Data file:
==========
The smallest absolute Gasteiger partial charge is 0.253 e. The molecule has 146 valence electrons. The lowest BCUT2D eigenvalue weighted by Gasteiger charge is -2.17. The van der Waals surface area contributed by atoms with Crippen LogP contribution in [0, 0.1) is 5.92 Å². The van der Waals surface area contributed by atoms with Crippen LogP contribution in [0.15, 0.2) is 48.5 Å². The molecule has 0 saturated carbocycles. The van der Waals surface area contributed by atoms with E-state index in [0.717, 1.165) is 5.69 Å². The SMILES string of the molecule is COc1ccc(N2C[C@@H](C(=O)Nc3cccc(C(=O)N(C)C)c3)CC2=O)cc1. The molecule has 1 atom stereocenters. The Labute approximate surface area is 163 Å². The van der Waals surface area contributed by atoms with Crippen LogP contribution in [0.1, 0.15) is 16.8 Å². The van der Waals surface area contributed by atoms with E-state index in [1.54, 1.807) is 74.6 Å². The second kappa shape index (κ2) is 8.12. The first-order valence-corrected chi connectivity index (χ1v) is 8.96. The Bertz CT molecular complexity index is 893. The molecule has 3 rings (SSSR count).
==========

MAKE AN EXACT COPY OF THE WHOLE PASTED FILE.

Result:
The smallest absolute Gasteiger partial charge is 0.253 e. The molecule has 146 valence electrons. The lowest BCUT2D eigenvalue weighted by Gasteiger charge is -2.17. The van der Waals surface area contributed by atoms with Crippen LogP contribution in [0, 0.1) is 5.92 Å². The van der Waals surface area contributed by atoms with Crippen LogP contribution in [0.15, 0.2) is 48.5 Å². The molecule has 0 saturated carbocycles. The van der Waals surface area contributed by atoms with E-state index in [0.717, 1.165) is 5.69 Å². The SMILES string of the molecule is COc1ccc(N2C[C@@H](C(=O)Nc3cccc(C(=O)N(C)C)c3)CC2=O)cc1. The molecule has 1 atom stereocenters. The Labute approximate surface area is 163 Å². The van der Waals surface area contributed by atoms with Crippen LogP contribution in [0.1, 0.15) is 16.8 Å². The van der Waals surface area contributed by atoms with E-state index in [1.54, 1.807) is 74.6 Å². The second kappa shape index (κ2) is 8.12. The first-order valence-corrected chi connectivity index (χ1v) is 8.96. The Bertz CT molecular complexity index is 893. The molecule has 3 rings (SSSR count).